The trinidad Guardian / In FEM Hosein’s 1931 Author’s Apology to introduce the script of his play, Hyarima and the Saints, the then mayor of Arima shyly recalls the label of “poet” applied to him by Lady Hollis, wife of the colonial Governor Sir Alfred Claud Hollis.
It is a claim the playwright resists “without mock-modesty”, since, as he wrote, “I can say I am skilled neither in the art of versification nor the science of dogmatic theology.”
He does however confess to open, unrestrained candour: “I have written what I feel, and I hope that in so doing I have done no harm.” In the end, there is both poetry, lots of it, and a bold exploration of a sparsely documented period of the history of T&T.
The play, which recalls the battles of the legendary Nepuyo (Carib) chief, Hyarima – who stood defiantly against 17th Century Spanish colonisers – flows at the pace of Milton’s Paradise Lost with equal poetic intensity in recording the battle between good and evil.
The dramatic piece was at the time branded by colonial Trinidad’s Surgeon General Dr K S Wise as a “miracle play” – a dramatic genre reserved for the stories of saints.
Director, Victor Edwards, fully embraces the notion of Hyarima’s saintly status in presenting it to audiences at Naparima Girls High School from November 17 to 19.
It was first staged at Santa Rosa Park on August 26 in partnership with the Santa Rosa First Peoples’ Community of Arima and was the first professionally produced version of the play.
The 1931 preface by Hosein admits to no “pretensions to strict historical accuracy … since that history, it is true, was meagre. But it was the most that could be had … and from that little I feel that I am justified in placing Hyarima in the limelight.”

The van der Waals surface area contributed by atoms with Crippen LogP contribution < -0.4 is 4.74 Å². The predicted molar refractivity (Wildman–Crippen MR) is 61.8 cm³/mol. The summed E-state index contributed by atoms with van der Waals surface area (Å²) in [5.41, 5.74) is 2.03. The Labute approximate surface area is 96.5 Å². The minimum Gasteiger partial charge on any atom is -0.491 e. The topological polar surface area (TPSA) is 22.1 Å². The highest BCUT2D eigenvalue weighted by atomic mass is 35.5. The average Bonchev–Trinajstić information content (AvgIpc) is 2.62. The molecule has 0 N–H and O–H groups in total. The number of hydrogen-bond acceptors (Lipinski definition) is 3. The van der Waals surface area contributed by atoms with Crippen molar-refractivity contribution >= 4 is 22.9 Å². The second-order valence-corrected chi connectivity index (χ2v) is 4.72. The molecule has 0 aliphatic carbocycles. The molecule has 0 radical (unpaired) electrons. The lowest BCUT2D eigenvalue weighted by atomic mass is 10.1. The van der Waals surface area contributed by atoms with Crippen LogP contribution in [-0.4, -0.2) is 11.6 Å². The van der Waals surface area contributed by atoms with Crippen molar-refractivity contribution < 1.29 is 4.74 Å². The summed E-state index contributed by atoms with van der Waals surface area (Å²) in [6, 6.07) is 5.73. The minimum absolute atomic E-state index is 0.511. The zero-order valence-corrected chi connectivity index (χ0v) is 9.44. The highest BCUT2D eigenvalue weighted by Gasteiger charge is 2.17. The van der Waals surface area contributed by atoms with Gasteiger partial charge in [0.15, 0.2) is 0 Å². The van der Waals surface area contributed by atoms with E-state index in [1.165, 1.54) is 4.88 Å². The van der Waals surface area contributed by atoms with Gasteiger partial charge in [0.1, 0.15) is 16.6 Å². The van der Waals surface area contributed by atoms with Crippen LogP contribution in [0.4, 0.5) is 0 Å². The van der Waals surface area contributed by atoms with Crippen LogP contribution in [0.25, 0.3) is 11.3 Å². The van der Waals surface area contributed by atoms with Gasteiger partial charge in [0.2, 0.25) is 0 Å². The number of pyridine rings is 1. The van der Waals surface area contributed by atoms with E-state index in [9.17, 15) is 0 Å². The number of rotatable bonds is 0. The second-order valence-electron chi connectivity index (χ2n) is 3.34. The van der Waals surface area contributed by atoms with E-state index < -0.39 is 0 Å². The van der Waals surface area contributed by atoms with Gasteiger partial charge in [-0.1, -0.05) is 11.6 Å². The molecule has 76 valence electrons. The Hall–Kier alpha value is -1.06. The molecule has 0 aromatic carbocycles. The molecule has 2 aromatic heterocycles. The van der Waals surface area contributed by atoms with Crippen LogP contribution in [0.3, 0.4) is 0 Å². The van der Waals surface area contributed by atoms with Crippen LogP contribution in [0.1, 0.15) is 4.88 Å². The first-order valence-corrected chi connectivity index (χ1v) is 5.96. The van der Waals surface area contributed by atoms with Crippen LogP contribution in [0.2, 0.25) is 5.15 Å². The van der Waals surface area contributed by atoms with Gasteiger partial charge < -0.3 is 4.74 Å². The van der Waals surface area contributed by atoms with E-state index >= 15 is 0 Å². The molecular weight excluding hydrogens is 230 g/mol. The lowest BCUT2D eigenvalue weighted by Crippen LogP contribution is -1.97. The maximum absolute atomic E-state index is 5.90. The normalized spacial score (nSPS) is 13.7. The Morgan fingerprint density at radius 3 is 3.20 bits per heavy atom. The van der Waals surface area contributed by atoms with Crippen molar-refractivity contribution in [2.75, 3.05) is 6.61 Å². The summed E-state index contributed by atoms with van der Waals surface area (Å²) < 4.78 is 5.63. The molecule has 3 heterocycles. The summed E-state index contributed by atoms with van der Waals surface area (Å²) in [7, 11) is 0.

“That little revealed that he was altogether too big to be lost,” wrote Hosein, who was an Oxford educated lawyer, politician and mayor from 1929 to 1931.
The play looks at tales of Amerindian resistance to Spanish settlement and rule, including Hyarima’s legendary attack in St Joseph.
It opens with the arrival of Christopher Columbus and his crews to the south coast of Trinidad and moves quickly from the triumphant songs of the new arrivals to Hyarima’s poetic lament: “What evil hap is this which brings us all/Thus low to serve as menials to a foreign/King who lives across the ocean wide/And does not come to see and know his people!”
That Iere Theatre Productions has chosen student audiences for part of this installment of the production betrays a concern as much related to the preservation of dramatic historiography as it is with presenting a genre not readily evident on the local theatre stage.